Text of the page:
97 years and $4 million in renovations later: Old Paseo YMCA transformed into Buck O'Neil Center

Posted at 8:10 PM, Feb 12, 2017
and last updated 2017-02-13 06:11:13-05

The Buck O'Neil Education and Research Center is opening on a big birthday for Negro Leagues Baseball, in the very building where it was born.

On February 20, 1920, "Andrew Rube Foster led a contingent of eight independent black baseball team owners into Kansas City. They met here at then, the old Paseo YMCA. Out of that meeting came the birth of the Negro National League, the first successful organized black baseball league," Bob Kendrick, president of the Negro Leagues Baseball Museum, said.

Now, on the 97th anniversary, the old Paseo YMCA is transformed in the Buck O'Neil Education and Research Center. It took seven years according to the owner and operator of Gates BBQ, Ollie Gates, who led the project.

The center will be used as a space for educational programming for students, using baseball to teach science. It will also be available to rent for events in the near future.

"A lot of heart and a lot of volunteer work from a lot of folks. That's what it took," Gates shared. "This had become an eyesore to our boulevard system."

The Paseo YMCA was shuttered in the 1970s and has been vacant until now. O'Neil died in 2006, before he could complete the center he hoped would be his legacy. It has taken years, but the Negro Leagues Baseball Museum has completed the lower level without incurring any debt.

Kendrick added, "We've taken our time to get to this point and each step moves us a step closer to Buck's dream being realized."

Something Kendrick notes wouldn't be possible without the commitment of Gates.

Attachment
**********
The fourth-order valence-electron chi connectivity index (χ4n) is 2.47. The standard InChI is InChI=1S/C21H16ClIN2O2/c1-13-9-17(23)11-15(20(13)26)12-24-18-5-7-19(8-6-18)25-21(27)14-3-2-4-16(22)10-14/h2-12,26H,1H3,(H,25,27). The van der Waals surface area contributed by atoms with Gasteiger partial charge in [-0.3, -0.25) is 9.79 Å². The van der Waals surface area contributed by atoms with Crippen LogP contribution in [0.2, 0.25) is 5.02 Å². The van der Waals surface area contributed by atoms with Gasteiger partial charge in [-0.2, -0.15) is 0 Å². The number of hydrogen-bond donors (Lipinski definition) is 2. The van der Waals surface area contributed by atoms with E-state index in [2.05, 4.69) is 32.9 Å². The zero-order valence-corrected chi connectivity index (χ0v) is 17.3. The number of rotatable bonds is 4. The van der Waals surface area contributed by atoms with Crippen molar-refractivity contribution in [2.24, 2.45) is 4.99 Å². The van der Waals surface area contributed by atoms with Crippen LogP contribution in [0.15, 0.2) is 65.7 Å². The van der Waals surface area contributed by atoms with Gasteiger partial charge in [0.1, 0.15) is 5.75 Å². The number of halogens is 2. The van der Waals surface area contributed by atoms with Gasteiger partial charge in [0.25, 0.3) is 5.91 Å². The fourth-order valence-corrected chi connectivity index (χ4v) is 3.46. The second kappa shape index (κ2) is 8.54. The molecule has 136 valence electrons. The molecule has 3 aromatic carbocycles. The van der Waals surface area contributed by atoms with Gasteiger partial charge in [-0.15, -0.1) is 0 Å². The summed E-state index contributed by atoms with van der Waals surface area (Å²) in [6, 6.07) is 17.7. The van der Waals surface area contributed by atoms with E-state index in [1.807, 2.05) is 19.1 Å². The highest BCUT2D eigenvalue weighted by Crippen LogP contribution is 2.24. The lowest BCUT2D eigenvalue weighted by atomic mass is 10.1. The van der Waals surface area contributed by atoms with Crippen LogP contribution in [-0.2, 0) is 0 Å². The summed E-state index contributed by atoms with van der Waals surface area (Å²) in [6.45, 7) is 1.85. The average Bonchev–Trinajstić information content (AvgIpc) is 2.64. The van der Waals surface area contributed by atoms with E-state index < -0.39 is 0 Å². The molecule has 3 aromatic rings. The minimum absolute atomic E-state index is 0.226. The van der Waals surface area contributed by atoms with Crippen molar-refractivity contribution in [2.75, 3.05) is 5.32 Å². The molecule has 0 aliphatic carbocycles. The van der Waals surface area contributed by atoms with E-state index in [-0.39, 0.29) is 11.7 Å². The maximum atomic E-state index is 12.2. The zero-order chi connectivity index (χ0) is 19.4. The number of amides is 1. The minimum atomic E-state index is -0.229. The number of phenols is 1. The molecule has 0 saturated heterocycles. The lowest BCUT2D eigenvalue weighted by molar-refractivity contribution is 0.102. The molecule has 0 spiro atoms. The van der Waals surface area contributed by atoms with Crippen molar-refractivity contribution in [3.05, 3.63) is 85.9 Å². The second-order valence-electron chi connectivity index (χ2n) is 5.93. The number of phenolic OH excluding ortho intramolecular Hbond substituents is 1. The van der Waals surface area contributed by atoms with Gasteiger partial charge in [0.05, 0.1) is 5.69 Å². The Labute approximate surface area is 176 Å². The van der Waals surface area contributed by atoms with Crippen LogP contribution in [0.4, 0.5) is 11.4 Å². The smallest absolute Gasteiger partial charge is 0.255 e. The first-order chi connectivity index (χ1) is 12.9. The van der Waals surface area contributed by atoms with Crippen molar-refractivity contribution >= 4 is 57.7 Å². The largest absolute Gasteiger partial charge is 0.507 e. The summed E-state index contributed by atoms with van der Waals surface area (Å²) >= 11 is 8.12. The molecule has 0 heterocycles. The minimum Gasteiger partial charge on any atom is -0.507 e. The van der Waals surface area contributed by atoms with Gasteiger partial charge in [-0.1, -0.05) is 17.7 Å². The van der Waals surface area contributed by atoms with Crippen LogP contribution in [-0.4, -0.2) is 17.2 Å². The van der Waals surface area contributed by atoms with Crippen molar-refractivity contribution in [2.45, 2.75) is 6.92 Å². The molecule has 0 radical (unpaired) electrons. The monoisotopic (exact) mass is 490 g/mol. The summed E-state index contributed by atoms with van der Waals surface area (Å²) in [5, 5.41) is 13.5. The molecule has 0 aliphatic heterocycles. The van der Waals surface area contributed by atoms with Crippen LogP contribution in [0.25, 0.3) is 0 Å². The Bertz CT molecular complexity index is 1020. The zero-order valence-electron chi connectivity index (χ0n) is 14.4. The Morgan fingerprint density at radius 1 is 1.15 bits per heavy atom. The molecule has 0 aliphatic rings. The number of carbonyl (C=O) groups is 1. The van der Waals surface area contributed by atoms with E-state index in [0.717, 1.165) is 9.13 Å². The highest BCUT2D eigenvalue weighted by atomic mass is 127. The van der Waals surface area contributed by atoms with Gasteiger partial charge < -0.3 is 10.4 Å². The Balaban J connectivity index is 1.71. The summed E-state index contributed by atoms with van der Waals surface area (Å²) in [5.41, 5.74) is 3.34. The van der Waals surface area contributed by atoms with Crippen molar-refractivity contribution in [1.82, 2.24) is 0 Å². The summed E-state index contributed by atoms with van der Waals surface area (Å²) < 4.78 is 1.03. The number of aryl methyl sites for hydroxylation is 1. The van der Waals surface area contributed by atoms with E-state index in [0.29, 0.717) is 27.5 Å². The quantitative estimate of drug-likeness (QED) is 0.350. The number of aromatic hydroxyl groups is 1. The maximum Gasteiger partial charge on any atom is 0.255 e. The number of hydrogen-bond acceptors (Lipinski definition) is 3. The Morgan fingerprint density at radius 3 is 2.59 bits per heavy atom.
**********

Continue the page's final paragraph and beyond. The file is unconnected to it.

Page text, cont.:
"It goes to show what happens when you have someone championing your cause and he became the champion of this cause. Buck was his friend. Different. They'd known each other for years and he just simply refused to let Buck's dream die," Kendrick said. 

Extended interview: Bob Kendrick, president of the Negro Leagues Baseball Museum

"He's not just a baron of barbecue, this man is a philanthropic person who took on a vision from a friend of his who passed away and carried it to fruition," Kansas City 3rd District Councilman Jermaine Reed emphasized.

Over the last 3 years, Reed allocated $1 million in 3rd District funds to the Buck O'Neil Education and Research Center. Just last year, 3rd District At-Large Councilman Quinton Lucas teamed up to get another $1.5 million for the project.

Lucas said, "You know it wasn't easy. Councilman Reed, Mr. Gates, a lot of people have been fighting for years and years, Congressman Cleaver as well to make sure that people know that this is more than just a set of buildings, it's more than even just a museum, this is real history."

In all, $1 million in public funding went toward the project, coupled with generous donations from people like Gates and Julia Irene Kauffman who pledged support early in the renovation process. Kendrick said when it comes to Kauffman, "Obviously her generosity extends across this city and certainly this building."

Another $1.5 million is earmarked for additional improvements for the center.

Gates has high hopes, "That this be a beginning for what the future development for this area could really be. I just really hope that it is a start not an ending."

Kendrick ended by sharing, "In many respects it's like going full circle to go right back in the very building that gave birth to the story that you're now charged with preserving. How cool is that?"



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